Hepatitis C is an infectious disease affecting the liver, caused by the hepatitis C virus. A new study has revealed that people infected with hepatitis C virus (HCV) may be at increased risk of various forms of cancers, including renal, prostate and liver cancer. The researchers suggested that an extrahepatic manifestation of HCV may be an increased risk of cancer. They found that cancer rates in patients with HCV were more than double compared to those without HCV.
Senior author of the study Lisa Nyberg from the Kaiser Permanente, Southern California, said, "The results suggest that cancer rates are increased in the cohort of hepatitis C patients versus the non-hepatitis C patients, both including and excluding liver cancers. These findings certainly point to the suggestion that hepatitis C may be associated with an increased risk of cancer."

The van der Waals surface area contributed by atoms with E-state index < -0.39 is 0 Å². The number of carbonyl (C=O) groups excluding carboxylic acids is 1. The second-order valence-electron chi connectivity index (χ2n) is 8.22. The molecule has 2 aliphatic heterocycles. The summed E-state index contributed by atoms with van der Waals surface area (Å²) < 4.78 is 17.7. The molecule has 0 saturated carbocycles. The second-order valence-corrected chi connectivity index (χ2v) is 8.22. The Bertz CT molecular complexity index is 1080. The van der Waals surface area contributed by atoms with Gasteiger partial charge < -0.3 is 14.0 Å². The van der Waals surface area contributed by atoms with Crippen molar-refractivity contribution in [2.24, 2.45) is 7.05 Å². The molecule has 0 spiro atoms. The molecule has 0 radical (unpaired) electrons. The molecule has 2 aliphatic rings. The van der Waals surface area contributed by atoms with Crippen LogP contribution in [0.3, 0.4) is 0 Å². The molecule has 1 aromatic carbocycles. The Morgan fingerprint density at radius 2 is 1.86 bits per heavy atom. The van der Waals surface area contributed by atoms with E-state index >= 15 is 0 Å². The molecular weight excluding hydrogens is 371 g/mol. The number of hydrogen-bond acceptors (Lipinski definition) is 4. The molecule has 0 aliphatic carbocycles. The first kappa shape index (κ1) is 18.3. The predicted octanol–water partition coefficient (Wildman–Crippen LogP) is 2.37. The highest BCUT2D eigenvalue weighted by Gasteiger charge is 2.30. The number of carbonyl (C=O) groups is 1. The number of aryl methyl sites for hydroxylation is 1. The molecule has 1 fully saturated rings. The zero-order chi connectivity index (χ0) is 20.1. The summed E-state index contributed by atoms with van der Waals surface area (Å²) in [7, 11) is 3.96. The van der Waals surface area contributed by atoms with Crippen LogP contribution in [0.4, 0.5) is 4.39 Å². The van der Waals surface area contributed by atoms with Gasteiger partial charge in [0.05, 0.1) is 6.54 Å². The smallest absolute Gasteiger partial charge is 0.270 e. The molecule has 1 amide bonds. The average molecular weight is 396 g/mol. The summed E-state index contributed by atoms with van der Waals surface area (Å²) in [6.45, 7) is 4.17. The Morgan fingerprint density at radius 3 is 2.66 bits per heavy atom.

This study was conducted at Kaiser Permanente, Southern California. The researchers recorded all cancer diagnoses in patients over 18 years of age with or without HCV during 2008-2012. They found that in the HCV cohort there were 2,213 cancer diagnoses (1,524/100,000) during the five-year period and 1,654 cancer diagnoses when liver cancer was excluded (1,139/100,000). While, in the non-HCV cohort there were 84,419 cancer diagnoses (605/100,000) during the same five-year period and 83,795 (601/100,000) when liver cancer was excluded. The study authors noted that when all cancers are considered the rate is 2.5 times higher in the HCV cohort; when liver cancers are excluded, the rate is still almost two times higher.
The study has been presented at The International Liver Congress 2015 in Vienna, Austria.